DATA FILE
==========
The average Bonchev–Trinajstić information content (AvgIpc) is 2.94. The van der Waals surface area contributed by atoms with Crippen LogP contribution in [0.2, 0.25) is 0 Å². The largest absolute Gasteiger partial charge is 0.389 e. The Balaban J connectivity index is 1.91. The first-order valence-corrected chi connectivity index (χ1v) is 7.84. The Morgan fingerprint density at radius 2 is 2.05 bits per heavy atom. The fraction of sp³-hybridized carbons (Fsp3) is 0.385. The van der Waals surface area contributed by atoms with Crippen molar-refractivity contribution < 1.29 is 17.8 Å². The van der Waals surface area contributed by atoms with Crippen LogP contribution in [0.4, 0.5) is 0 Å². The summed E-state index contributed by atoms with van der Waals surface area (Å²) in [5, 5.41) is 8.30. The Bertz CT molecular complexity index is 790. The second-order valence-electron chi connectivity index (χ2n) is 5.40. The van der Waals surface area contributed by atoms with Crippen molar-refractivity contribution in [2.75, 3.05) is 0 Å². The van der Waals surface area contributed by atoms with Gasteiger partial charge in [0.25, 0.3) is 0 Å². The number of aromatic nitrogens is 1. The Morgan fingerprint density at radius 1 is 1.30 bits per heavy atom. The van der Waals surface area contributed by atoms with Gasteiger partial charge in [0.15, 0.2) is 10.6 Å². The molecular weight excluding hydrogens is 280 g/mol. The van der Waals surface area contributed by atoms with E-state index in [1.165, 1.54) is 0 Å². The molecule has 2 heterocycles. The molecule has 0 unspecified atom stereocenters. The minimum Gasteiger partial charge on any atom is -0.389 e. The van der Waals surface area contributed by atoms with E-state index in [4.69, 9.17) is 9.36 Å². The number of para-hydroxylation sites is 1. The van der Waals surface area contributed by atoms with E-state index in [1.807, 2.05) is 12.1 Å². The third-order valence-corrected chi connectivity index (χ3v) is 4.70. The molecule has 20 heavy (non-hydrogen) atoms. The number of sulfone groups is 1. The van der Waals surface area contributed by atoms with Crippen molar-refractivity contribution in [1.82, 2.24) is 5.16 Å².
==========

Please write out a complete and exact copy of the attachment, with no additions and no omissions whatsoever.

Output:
The average Bonchev–Trinajstić information content (AvgIpc) is 2.94. The van der Waals surface area contributed by atoms with Crippen LogP contribution in [0.2, 0.25) is 0 Å². The largest absolute Gasteiger partial charge is 0.389 e. The Balaban J connectivity index is 1.91. The first-order valence-corrected chi connectivity index (χ1v) is 7.84. The Morgan fingerprint density at radius 2 is 2.05 bits per heavy atom. The fraction of sp³-hybridized carbons (Fsp3) is 0.385. The van der Waals surface area contributed by atoms with Crippen molar-refractivity contribution < 1.29 is 17.8 Å². The van der Waals surface area contributed by atoms with Crippen LogP contribution in [0.4, 0.5) is 0 Å². The summed E-state index contributed by atoms with van der Waals surface area (Å²) in [5, 5.41) is 8.30. The Bertz CT molecular complexity index is 790. The second-order valence-electron chi connectivity index (χ2n) is 5.40. The van der Waals surface area contributed by atoms with Crippen molar-refractivity contribution in [2.75, 3.05) is 0 Å². The van der Waals surface area contributed by atoms with Gasteiger partial charge in [0.25, 0.3) is 0 Å². The number of aromatic nitrogens is 1. The Morgan fingerprint density at radius 1 is 1.30 bits per heavy atom. The van der Waals surface area contributed by atoms with Gasteiger partial charge in [0.15, 0.2) is 10.6 Å². The molecular weight excluding hydrogens is 280 g/mol. The van der Waals surface area contributed by atoms with E-state index in [1.165, 1.54) is 0 Å². The molecule has 2 heterocycles. The molecule has 0 unspecified atom stereocenters. The minimum Gasteiger partial charge on any atom is -0.389 e. The van der Waals surface area contributed by atoms with E-state index in [4.69, 9.17) is 9.36 Å². The number of para-hydroxylation sites is 1. The van der Waals surface area contributed by atoms with E-state index in [1.807, 2.05) is 12.1 Å². The third-order valence-corrected chi connectivity index (χ3v) is 4.70. The molecule has 20 heavy (non-hydrogen) atoms. The number of sulfone groups is 1. The van der Waals surface area contributed by atoms with Crippen molar-refractivity contribution in [1.82, 2.24) is 5.16 Å².